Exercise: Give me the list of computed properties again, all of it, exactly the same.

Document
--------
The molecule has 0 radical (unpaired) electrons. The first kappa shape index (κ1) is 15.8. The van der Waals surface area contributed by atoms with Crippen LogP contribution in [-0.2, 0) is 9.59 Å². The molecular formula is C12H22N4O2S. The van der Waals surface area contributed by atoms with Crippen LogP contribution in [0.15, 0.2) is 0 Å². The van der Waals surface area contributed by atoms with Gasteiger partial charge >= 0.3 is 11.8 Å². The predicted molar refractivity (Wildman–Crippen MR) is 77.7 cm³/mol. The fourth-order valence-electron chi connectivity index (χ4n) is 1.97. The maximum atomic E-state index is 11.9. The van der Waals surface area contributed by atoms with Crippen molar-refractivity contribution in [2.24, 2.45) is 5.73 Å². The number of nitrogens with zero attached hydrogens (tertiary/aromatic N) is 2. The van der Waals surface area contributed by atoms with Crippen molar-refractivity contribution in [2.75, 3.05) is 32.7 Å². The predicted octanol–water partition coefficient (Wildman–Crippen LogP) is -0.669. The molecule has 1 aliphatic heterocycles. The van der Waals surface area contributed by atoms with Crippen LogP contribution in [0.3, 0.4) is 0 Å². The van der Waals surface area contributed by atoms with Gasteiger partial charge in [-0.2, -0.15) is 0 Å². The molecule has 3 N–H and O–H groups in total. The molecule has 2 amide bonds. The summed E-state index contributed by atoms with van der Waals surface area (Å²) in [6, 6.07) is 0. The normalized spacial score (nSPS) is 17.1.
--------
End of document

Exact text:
The molecule has 0 radical (unpaired) electrons. The first kappa shape index (κ1) is 15.8. The van der Waals surface area contributed by atoms with Crippen LogP contribution in [-0.2, 0) is 9.59 Å². The molecular formula is C12H22N4O2S. The van der Waals surface area contributed by atoms with Crippen LogP contribution in [0.15, 0.2) is 0 Å². The van der Waals surface area contributed by atoms with Gasteiger partial charge >= 0.3 is 11.8 Å². The predicted molar refractivity (Wildman–Crippen MR) is 77.7 cm³/mol. The fourth-order valence-electron chi connectivity index (χ4n) is 1.97. The maximum atomic E-state index is 11.9. The van der Waals surface area contributed by atoms with Crippen molar-refractivity contribution in [2.24, 2.45) is 5.73 Å². The number of nitrogens with zero attached hydrogens (tertiary/aromatic N) is 2. The van der Waals surface area contributed by atoms with Crippen molar-refractivity contribution in [2.75, 3.05) is 32.7 Å². The predicted octanol–water partition coefficient (Wildman–Crippen LogP) is -0.669. The molecule has 1 aliphatic heterocycles. The van der Waals surface area contributed by atoms with Crippen LogP contribution in [0.3, 0.4) is 0 Å². The van der Waals surface area contributed by atoms with Gasteiger partial charge in [-0.2, -0.15) is 0 Å². The molecule has 3 N–H and O–H groups in total. The molecule has 2 amide bonds. The summed E-state index contributed by atoms with van der Waals surface area (Å²) in [6, 6.07) is 0. The normalized spacial score (nSPS) is 17.1.